ANAHEIM, California -- Three Mousekettiers Inc. (TMI) said in a statement Monday that a Muslim woman who works as a hostess for one of its restaurants is "living in a fantasyland" if she thinks she can get away with violating the company's strict no-hijab policy.
Miki Mosque has filed a discrimination complaint against the reputed California smut peddlers, saying park officials violated the law when they told her to remove her religious head scarf, put on some short-shorts, and straddle a stripper pole.
Mosque filed the complaint with the U.S. Equal Employment Opportunity Commission, claiming TMI supervisors violated her rights when they ordered her to "either dress like a whore, or work in back with the rest of the rag-heads."
Mosque, a legal immigrant who had hoped to wear the scarf in observance of Ramadan, said she decided to take the day off after being given those options, and was given the same choice upon returning to work.
TMI spokeswoman Minnie McDisney said the park will work with Miki Mosque to find a compromise that allows her to exercise her constitutionally guaranteed freedom of religeon "within company guidelines."
"Three Mousekettiers Inc. is in the business of entertaining -- theme parks and resorts are like a stage to us, and skimpy outfits are just part of the show," McDisney said Friday on Foxxx News, her half-buttoned blouse barely containing her ample cleavage.
"All cast members in roles, regardless of their beliefs, are expected to comply with our dress codes," McDisney explained. "While we would like our rules to be skin-tight, when cast members request exceptions to our policies for religious reasons like Ramada Inn, we expect them to make reasonable accommodations as well.
"I'm sorry? Oh, my mistake. That's 'Ramadan.'
"Anyway, as I was saying, these accommodations can often include attire that is inappropriate because, quite frankly, that's what American consumers worship.
"Examples of acceptable costume modifications include accommodating religious head wear requirements with mouse ears, unbuttoning one's shirt or removing it to expose the midriff, shortening skirt hems to bare thighs, or just substituting panties for skirts.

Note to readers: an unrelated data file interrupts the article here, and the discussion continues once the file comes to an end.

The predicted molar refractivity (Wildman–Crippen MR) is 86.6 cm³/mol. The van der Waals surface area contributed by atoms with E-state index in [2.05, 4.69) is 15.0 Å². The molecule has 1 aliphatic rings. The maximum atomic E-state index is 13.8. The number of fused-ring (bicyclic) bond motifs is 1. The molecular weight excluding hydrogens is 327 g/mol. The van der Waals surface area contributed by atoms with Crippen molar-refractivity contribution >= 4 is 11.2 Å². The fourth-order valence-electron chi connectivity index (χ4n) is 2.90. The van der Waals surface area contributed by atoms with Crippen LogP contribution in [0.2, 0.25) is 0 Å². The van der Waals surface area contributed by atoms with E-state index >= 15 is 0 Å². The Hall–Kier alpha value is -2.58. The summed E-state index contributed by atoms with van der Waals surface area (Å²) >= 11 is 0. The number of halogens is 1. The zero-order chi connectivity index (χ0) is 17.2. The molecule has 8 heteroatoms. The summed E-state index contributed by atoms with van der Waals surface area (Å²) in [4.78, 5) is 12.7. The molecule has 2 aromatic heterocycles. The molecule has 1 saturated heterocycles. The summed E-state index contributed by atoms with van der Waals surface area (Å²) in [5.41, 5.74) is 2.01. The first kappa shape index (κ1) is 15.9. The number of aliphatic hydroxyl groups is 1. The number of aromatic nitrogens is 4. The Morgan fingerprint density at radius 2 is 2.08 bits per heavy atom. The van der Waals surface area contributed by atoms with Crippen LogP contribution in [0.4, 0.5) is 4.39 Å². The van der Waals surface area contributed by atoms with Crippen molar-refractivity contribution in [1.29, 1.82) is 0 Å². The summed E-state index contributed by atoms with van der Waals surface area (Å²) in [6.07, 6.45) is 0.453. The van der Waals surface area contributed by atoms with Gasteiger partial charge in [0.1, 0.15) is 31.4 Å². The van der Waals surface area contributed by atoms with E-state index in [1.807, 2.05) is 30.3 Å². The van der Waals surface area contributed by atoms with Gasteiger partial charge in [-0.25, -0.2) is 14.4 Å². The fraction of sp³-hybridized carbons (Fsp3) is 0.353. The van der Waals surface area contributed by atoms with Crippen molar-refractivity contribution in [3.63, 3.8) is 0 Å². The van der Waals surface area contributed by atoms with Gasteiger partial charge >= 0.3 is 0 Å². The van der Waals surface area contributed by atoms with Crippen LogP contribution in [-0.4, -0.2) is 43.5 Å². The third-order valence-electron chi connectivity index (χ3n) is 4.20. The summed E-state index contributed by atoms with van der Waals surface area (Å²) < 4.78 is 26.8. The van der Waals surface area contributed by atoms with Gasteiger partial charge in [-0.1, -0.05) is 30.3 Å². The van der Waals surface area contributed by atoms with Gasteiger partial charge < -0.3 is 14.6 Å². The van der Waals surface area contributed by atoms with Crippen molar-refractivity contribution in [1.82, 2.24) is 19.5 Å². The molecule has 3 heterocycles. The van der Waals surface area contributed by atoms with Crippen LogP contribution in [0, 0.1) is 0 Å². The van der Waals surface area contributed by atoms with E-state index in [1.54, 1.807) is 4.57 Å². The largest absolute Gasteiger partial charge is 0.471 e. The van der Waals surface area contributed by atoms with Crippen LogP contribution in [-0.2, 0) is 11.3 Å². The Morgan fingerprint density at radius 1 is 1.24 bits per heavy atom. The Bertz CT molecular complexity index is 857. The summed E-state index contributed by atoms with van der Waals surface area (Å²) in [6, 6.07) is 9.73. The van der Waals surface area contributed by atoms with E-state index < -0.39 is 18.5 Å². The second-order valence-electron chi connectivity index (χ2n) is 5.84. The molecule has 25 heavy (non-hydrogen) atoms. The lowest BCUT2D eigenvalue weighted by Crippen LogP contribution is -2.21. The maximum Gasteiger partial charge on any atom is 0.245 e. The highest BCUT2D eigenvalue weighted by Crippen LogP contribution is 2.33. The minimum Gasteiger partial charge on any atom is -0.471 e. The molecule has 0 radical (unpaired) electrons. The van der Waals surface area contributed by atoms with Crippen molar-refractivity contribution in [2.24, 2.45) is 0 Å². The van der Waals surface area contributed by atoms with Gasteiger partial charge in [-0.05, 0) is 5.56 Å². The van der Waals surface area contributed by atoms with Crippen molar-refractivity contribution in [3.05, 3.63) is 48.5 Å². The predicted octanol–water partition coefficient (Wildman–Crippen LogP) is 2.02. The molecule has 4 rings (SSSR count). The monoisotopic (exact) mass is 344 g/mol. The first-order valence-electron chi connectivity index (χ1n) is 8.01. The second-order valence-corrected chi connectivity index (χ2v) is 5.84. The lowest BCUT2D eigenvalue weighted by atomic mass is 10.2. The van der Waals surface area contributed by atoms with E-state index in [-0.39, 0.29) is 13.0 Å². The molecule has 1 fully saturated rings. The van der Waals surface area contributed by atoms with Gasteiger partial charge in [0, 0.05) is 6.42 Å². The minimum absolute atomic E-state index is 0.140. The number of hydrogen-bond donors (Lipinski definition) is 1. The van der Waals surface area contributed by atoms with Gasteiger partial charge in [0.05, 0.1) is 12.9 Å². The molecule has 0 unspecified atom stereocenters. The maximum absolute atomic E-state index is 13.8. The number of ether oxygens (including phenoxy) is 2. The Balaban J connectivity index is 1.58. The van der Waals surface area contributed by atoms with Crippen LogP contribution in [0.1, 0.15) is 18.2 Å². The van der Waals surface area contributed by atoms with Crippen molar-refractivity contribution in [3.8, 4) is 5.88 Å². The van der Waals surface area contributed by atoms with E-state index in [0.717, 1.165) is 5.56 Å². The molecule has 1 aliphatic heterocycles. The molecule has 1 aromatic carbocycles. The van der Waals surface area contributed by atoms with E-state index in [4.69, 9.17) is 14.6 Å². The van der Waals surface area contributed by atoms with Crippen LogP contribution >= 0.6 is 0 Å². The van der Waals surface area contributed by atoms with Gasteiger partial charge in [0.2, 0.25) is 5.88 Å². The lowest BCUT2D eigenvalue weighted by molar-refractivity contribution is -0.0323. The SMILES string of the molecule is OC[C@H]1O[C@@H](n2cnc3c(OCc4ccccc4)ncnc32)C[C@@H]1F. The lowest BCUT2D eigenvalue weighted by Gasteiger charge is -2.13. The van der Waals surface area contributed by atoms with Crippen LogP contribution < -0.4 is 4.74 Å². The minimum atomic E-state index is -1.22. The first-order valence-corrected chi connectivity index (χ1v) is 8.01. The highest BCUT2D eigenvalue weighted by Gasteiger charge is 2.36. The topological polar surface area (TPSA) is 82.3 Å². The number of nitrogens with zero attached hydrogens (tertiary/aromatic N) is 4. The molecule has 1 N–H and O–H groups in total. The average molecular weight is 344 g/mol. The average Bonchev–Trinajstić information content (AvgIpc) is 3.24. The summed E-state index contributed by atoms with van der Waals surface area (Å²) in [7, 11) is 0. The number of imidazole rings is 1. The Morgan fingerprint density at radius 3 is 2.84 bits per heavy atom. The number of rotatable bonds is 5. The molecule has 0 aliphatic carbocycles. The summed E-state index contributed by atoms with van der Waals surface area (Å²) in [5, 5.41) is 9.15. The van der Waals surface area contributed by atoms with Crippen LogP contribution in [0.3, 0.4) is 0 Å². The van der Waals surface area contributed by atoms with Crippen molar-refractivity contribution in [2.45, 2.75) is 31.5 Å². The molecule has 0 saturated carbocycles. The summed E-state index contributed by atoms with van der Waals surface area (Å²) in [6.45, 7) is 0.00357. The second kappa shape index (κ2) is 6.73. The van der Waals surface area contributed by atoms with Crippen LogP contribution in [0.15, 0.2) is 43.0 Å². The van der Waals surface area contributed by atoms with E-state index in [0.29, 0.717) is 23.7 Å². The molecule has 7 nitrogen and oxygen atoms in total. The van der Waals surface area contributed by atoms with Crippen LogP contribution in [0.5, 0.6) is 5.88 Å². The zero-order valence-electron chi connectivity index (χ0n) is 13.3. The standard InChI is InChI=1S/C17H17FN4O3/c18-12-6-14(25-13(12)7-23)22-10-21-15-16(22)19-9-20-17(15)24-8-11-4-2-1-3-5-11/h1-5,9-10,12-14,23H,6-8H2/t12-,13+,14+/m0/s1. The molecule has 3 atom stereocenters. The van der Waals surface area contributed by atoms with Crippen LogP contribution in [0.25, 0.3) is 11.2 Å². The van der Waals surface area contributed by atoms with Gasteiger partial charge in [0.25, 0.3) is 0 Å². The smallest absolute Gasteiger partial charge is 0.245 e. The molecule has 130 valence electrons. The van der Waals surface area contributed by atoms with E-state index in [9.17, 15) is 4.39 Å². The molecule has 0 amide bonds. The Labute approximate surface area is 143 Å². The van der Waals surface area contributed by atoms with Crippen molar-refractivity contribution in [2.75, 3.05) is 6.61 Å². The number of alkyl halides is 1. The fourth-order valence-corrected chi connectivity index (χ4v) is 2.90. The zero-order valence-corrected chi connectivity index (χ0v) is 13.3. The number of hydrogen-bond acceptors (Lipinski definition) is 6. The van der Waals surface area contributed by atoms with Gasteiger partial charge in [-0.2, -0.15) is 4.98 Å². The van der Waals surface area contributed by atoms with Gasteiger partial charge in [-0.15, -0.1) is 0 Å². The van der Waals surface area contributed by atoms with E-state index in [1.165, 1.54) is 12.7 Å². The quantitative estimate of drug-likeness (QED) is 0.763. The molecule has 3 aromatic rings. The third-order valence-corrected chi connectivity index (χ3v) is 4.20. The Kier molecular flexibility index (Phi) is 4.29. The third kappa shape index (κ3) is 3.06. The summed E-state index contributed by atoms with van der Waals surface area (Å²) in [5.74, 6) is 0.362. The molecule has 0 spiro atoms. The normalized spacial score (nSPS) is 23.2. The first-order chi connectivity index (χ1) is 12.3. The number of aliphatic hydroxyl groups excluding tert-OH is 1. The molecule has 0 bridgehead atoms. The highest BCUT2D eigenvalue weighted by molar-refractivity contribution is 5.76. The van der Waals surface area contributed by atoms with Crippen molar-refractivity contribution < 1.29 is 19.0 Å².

"In the past," McDisney added, "we have even provided cast members with roles that do not require them to wear a costume at all."
Alibaba Aladdin, an attorney for the Muslims Only Unified Societal Entity (MOUSE), said Mosque had been working for the company illegally for more than two years before finding out she could wear her hijab at work while studying for her U.S. citizenship exam last June.
Despite this, Mosque had to wait two more months after asking supervisors if she could wear the hijab before finally being told she could - as long as it was designed by TMI's costume department and complied with company sexiness guidelines outlined in her employee handbook.
Mosque was then fitted for the garment, but was not given a date when it would be finished. In the meantime, Aladdin said she was not permitted to wear a towel on her head at work.
"After two months of this complicated process," said the swarthy MOUSE spokesman, "in the end, she was not able to wear her traditional hijab in the 'It's a Big World' parade to celebrate Ramadan."
The popular event features themes of global peace and unity set to mind-numbingly repetitive music, but Mosque really wanted to go anyway.
"It's not right to confine her to a space in back where customers can't see her just because she refuses to remove certain articles of clothing. That's just not reasonable," Aladdin noted, adding that Miki Mosque has offered to wear her hijab with matching 5-inch heels, or in a theme or color the company approves of, as long as she doesn't have to be entirely naked while doing so.